6 Feb 2003

Defence rejects slavery claims in Daewoosa Samoa trial

4:55 pm on 6 February 2003

Defence lawyers for two former managers at the Dawoosa Samoa factory have dismissed accusations that their clients beat and starved Asian workers in a landmark case over alleged modern day slavery.

In a Honolulu court, the two managers, Virginia Soliai and Robert Atimalala, and the owner, Kil Soo Lee, are accused of maltreating more than 200 Asian workers at the now closed plant in American Samoa.

The defence has dismissed the accusations as nonsense and Soliai's lawyer, Pamela Tamashiro, has told jurors that life at Daewoosa was not that bad as the Vietnamese and Chinese workers had a taste of democracy in action.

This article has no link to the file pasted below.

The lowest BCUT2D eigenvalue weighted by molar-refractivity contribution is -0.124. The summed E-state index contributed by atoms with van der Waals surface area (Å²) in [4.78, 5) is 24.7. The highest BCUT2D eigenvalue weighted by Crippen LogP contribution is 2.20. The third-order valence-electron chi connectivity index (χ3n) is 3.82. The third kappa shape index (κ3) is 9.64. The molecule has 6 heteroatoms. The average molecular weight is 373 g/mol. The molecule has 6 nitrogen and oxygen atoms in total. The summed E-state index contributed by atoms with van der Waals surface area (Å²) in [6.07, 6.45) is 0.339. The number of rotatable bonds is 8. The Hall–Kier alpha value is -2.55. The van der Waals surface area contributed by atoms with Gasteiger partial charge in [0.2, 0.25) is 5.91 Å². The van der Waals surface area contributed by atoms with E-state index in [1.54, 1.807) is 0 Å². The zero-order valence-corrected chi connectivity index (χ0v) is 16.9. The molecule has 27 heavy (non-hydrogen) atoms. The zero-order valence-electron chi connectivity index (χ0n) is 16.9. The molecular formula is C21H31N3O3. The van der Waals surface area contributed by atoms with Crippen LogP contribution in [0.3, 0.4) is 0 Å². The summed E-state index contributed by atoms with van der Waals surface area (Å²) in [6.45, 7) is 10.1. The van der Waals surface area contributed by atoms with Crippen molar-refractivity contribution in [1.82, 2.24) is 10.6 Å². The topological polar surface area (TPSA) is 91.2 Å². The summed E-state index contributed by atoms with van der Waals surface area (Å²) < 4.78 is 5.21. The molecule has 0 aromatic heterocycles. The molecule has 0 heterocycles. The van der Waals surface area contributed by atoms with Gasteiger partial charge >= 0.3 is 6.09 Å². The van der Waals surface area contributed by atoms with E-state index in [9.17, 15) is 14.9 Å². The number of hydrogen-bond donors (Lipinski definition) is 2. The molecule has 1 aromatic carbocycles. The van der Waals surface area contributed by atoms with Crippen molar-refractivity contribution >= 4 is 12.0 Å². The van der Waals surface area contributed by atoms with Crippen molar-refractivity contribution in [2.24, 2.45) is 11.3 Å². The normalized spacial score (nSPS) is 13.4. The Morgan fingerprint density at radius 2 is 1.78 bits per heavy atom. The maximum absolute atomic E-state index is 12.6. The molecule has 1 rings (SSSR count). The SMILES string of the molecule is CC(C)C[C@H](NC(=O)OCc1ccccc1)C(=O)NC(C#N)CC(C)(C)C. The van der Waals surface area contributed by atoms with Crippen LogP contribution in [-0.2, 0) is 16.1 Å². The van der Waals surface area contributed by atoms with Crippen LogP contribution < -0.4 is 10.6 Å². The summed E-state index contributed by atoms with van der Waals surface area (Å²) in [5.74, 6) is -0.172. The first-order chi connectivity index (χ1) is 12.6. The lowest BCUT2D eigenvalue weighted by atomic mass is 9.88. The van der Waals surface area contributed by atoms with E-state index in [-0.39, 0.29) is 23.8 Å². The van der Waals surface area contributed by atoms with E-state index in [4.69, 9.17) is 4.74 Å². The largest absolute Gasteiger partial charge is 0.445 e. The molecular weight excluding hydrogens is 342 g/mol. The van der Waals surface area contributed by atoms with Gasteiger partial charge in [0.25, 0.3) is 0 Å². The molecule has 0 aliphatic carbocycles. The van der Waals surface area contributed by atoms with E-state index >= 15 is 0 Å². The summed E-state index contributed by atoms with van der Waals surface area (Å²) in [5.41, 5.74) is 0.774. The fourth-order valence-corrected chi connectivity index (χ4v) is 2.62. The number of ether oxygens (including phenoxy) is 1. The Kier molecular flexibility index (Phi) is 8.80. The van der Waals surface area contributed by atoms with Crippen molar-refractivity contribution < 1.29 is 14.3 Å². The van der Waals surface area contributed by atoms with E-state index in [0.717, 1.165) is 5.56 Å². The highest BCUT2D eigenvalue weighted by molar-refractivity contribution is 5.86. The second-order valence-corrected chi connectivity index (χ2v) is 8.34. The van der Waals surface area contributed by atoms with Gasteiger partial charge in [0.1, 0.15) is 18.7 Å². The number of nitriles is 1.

Soliai and Atimalala each face up to 150 years in prison for seven counts of involuntary servitude and one count of conspiracy for alleged crimes at the factory.

In earlier proceedings, the court was told the defendants dominated every aspect of their workers' lives, stole their money and hopes and stripped them of their humanity and freedom.

Lee is also charged with money laundering, attempting to bribe a bank official and making false statements.

If convicted on all charges he faces up to 360 years in prison